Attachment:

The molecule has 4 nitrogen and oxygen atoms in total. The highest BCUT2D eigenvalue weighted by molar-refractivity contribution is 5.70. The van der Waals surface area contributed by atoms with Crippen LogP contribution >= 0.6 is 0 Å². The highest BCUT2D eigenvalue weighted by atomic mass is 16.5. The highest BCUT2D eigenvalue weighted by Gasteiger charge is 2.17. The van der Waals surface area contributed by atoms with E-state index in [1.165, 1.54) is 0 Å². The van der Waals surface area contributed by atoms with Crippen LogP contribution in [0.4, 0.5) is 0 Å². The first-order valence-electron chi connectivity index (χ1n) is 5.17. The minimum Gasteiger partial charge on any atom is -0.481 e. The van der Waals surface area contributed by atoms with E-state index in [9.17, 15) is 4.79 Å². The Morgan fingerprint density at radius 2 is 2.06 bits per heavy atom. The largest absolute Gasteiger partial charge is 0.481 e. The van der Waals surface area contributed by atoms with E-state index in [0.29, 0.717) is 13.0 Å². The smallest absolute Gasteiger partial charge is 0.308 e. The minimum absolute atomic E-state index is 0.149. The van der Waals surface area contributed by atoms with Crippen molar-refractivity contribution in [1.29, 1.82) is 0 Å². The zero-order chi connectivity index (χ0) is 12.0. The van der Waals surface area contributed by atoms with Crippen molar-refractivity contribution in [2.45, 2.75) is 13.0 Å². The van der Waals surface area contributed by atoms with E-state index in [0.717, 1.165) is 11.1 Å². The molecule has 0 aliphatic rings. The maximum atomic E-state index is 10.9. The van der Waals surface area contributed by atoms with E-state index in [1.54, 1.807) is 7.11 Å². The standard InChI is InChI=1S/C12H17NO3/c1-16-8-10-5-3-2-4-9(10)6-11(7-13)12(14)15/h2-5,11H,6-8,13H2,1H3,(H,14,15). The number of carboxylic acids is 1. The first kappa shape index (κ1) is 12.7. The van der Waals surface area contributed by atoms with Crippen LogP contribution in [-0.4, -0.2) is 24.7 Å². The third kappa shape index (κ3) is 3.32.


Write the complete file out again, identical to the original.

The molecule has 4 nitrogen and oxygen atoms in total. The highest BCUT2D eigenvalue weighted by molar-refractivity contribution is 5.70. The van der Waals surface area contributed by atoms with Crippen LogP contribution >= 0.6 is 0 Å². The highest BCUT2D eigenvalue weighted by atomic mass is 16.5. The highest BCUT2D eigenvalue weighted by Gasteiger charge is 2.17. The van der Waals surface area contributed by atoms with E-state index in [1.165, 1.54) is 0 Å². The van der Waals surface area contributed by atoms with Crippen LogP contribution in [0.4, 0.5) is 0 Å². The first-order valence-electron chi connectivity index (χ1n) is 5.17. The minimum Gasteiger partial charge on any atom is -0.481 e. The van der Waals surface area contributed by atoms with E-state index in [9.17, 15) is 4.79 Å². The Morgan fingerprint density at radius 2 is 2.06 bits per heavy atom. The largest absolute Gasteiger partial charge is 0.481 e. The van der Waals surface area contributed by atoms with E-state index in [0.29, 0.717) is 13.0 Å². The smallest absolute Gasteiger partial charge is 0.308 e. The minimum absolute atomic E-state index is 0.149. The van der Waals surface area contributed by atoms with Crippen molar-refractivity contribution in [1.29, 1.82) is 0 Å². The zero-order chi connectivity index (χ0) is 12.0. The van der Waals surface area contributed by atoms with Crippen molar-refractivity contribution in [2.45, 2.75) is 13.0 Å². The van der Waals surface area contributed by atoms with E-state index in [0.717, 1.165) is 11.1 Å². The molecule has 0 aliphatic rings. The maximum atomic E-state index is 10.9. The van der Waals surface area contributed by atoms with E-state index in [1.54, 1.807) is 7.11 Å². The standard InChI is InChI=1S/C12H17NO3/c1-16-8-10-5-3-2-4-9(10)6-11(7-13)12(14)15/h2-5,11H,6-8,13H2,1H3,(H,14,15). The number of carboxylic acids is 1. The first kappa shape index (κ1) is 12.7. The van der Waals surface area contributed by atoms with Crippen LogP contribution in [-0.4, -0.2) is 24.7 Å². The third kappa shape index (κ3) is 3.32.